How to Clean Paint Brushes With Turpentine

Updated April 17, 2017

Clean your paint brushes and you can use them up to 100 times. For latex paint, use soap and water. For oil-based or enamel paint, use turpentine. Turpentine is less toxic than other oil-based solvents. It is free of petroleum distillates

Keep your brushes intended for use with oil-based paint slightly moist with just a bit of turpentine. This preserves the brush, and starting with a moistened brush makes it easier to clean. It also gets the solvent into the brush farther toward the handle than the paint so that all paint can be more easily removed.

When you're finished painting, paint off excess onto the surface you are painting or onto a spare piece of wood or cardboard. Then wipe excess paint gently off the brush onto a disposable rag or your trousers. You can also use paper towels. You’ll need less turpentine this way.

Find an open container a little wider than your brush. For turpentine, use a metal or glass container. Turpentine will dissolve plastic. You can reuse solvent, even if you’ve used it with a different colour, so you may want your container to have a lid.

Ideally, put enough turpentine in the container to cover the bristles so all cleaning can be done by swishing. That is, if the bristles are 4 inches long, use 4 1/2 inches of turpentine.

Soaking is good. It would be best if you could suspend the brush in the solvent without resting it on its tips. Resting the brush in the container on the bristles for a little while is all right, for half an hour or so. You don’t want the bristles to be permanently bent.

Move the brush back and forth in the liquid to soak out some paint. Paint will be further released by pushing the tips of the bristles against the bottom of the container so that they bend and separate. Do this slowly and gently and not too much or you may lose bristles. How gentle you want to be may depend on the purpose, size and expense of the brush.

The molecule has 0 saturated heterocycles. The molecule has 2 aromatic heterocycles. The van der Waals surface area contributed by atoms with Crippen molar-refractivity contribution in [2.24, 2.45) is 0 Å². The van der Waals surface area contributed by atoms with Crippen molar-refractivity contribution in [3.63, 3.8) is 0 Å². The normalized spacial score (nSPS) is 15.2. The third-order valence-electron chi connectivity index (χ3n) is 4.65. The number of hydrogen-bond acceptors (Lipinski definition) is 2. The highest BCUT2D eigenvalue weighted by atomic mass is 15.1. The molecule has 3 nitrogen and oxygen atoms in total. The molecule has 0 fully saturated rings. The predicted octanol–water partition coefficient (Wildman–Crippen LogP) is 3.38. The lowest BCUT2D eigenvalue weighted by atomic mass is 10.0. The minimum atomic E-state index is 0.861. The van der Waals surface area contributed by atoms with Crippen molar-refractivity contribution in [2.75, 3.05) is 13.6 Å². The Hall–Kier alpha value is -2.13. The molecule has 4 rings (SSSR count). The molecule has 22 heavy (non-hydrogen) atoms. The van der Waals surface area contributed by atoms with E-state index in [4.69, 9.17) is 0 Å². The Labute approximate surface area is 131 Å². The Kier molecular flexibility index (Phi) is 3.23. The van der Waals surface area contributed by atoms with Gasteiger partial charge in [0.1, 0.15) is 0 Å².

After removing the paint with turpentine, remove the turpentine. Clean the brush in a solution of warm soap and water. Avoid hot water as it may loosen bristles. Then rinse in water to remove the soap.

When storing the brushes, it’s all right if a bit of turpentine remains in them as a moistener. You can smooth clean bristles with an old comb. Store brushes handle down so the bristles remain smooth and straight.


You may want to wear rubber gloves if you use turpentine frequently and it is irritating to your hands. Always use separate brushes for oil-based and water-based paint. Oil and water do reject each other. If you take a break, you can leave the brush you've been using in the container of solvent, wipe it off and resume.


Turpentine is flammable. Be careful using it and do not store turpentine-soaked rags.

Things You'll Need

  • Recently used paint brushes
  • Turpentine
  • Metal or glass container
  • Rags or paper towels
  • Soap and water solution
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About the Author

Cheryl Card is based in Denver, Colo., and has been writing seriously since 1993. Her specialties are government, health care, human potential and international studies. Card holds a Bachelor of Arts in government from Cornell University and a Master of Arts from the Johns Hopkins School of Advanced International Studies. She has made numerous contributions to eHow.